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Police shooting in Philadelphia triggers trauma, calls for change in Charlotte

Calls for change reached a fever pitch in 2019 after the CMPD officer-involved shooting death of Danquirs Franklin.

CHARLOTTE, N.C. — The officer-involved shooting that left a man dead this week and led to protests in Philadelphia streets is triggering trauma and renewed calls for law enforcement overhaul in Charlotte.

Police fired multiple rounds Monday after ordering 27-year-old Walter Wallace to drop a knife. 

Wallace died from his injuries, sparking demonstrations that turned violent at times.

“It’s deep-rooted trauma, pain, hurt,” said Charlotte NAACP President Corine Mack, wiping tears while reflecting Tuesday. “There’s an unspoken culture in policing that says black lives don’t matter, that we don’t have the same worth.”

Psychologists say that trauma can cause lingering effects, taking a physical and mental toll on people who live in fear that they or someone they know could be next.

RELATED: Philadelphia victim's family says they called for ambulance, not police

Mack said she relies on her faith to turn that pain into progress.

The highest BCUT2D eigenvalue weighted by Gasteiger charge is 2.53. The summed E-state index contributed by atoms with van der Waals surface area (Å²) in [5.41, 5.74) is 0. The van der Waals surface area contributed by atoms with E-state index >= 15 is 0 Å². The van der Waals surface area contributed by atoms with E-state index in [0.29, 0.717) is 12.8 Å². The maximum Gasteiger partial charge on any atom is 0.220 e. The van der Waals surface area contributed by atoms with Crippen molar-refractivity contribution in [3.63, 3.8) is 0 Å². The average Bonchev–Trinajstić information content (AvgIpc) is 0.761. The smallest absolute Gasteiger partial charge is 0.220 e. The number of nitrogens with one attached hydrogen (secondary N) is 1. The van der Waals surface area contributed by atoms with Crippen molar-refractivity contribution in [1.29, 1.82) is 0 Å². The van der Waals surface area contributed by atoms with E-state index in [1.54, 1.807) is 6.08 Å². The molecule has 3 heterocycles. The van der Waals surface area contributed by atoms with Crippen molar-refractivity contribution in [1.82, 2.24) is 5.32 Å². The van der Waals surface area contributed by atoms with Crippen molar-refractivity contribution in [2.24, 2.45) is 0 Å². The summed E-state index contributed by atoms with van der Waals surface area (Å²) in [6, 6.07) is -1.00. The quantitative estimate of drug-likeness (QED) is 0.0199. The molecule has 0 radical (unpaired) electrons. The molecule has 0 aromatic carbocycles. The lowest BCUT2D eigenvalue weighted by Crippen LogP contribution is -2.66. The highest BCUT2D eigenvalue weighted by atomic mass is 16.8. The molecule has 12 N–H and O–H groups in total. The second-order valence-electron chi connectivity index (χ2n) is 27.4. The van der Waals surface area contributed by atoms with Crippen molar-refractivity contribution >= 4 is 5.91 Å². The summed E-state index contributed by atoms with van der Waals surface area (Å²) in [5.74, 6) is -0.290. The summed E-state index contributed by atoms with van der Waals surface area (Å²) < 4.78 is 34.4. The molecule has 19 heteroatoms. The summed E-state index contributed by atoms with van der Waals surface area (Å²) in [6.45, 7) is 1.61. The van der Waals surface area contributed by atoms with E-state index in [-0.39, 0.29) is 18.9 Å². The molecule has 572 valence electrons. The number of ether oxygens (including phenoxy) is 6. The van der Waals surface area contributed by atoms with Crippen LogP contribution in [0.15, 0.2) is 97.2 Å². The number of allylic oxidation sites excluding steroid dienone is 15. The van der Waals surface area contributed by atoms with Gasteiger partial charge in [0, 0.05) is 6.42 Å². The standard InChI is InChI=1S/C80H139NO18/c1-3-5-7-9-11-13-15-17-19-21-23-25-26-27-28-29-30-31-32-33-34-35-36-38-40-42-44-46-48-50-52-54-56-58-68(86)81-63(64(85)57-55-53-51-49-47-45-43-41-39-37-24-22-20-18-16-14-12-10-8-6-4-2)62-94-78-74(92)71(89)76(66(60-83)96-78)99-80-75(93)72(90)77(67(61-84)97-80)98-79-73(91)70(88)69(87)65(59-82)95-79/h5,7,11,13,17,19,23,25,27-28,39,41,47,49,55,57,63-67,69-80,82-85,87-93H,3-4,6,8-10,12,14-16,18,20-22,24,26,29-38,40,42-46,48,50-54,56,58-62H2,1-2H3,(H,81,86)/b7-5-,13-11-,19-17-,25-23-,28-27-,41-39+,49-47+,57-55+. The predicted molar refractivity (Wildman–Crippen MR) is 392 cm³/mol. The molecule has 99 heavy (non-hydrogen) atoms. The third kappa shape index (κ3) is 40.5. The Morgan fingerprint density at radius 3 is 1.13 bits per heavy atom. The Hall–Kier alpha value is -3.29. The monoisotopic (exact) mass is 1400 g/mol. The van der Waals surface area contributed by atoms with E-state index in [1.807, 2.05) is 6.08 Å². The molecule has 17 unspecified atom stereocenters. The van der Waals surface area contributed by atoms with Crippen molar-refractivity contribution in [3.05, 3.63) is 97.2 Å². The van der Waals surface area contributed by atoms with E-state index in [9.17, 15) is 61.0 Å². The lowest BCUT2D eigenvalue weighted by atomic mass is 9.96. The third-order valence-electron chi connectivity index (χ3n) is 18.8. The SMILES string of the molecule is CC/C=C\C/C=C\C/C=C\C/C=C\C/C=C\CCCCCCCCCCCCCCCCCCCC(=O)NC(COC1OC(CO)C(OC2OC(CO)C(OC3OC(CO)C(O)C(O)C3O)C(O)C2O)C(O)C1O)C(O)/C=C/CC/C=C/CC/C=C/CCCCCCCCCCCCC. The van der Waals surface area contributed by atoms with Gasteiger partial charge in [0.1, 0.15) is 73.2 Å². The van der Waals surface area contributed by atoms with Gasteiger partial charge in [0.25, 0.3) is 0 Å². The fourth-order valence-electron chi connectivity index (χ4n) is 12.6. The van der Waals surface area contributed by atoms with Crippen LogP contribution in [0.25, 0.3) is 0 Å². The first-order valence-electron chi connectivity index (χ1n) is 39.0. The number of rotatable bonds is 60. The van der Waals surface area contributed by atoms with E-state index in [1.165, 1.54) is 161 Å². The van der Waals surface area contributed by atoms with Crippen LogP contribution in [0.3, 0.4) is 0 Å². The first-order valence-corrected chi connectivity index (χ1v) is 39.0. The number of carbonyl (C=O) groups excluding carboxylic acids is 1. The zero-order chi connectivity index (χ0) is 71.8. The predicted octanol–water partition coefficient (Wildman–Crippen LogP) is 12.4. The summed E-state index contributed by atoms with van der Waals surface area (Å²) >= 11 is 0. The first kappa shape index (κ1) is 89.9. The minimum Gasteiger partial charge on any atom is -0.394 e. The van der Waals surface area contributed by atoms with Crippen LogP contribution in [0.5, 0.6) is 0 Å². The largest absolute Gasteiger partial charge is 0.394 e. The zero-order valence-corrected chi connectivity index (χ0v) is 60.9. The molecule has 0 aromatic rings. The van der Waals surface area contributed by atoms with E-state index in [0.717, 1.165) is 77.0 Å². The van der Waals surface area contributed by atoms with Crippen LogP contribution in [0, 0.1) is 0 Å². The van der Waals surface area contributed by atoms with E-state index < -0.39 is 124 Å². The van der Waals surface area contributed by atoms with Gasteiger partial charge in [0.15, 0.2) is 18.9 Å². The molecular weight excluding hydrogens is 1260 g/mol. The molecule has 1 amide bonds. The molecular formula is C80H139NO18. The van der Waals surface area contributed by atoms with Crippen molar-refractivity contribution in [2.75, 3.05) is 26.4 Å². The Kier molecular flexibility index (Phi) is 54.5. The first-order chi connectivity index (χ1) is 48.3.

“We have to hold people accountable,” she said. “What are we doing collectively to change the trajectory of Black and brown lives in this city?”

Calls for change reached a fever pitch in 2019 after the CMPD officer-involved shooting death of Danquirs Franklin. 

Franklin was shot and killed in a Burger King parking lot after officers received a call about a man with a gun at the fast-food restaurant.

“What can be done to reduce homicides and violence in the community?” asked Charlotte organizer Robert Dawkins who heads the community justice coalition branch of Action NC.

Dawkins said the Wallace shooting in Philadelphia immediately made him think of the Franklin shooting here.

“What can be done to curb police misconduct and push for transparency?”

One of the things city leaders hope will answer those questions is a newly approved plan dubbed “Safe Charlotte.”

RELATED: ‘Bullets don’t have names on them’ | Charlotte City Council approves SAFE Charlotte Plan 

The 32-page action plan aims to change policing policies and reduce violence in the city.

Dawkins said he is willing to give CMPD the benefit of the doubt that they will begin to implement some of those changes, but he would like to see more.

Among the reforms Dawkins would like to see is a policy that would have clinicians respond to low-level 911 calls, in lieu of or in conjunction with officers.

“It gets people the treatment that they need,” Dawkins said. “When people are experiencing trauma, a police response is not always the best way to solve trauma.”

Dawkins is also calling for CMPD to invest in holster monitors.

“So that every time they pull a weapon or a taser all cameras within a 90-foot area automatically turn on,” he explained.

Dawkins said he remains hopeful that CMPD will consider a pilot program known as “violence interruption.” 

The program helps educate the community and community leaders on how to better manage conflict.

“What we have to do is redirect police funding into organization and community that can better do the job,” he said.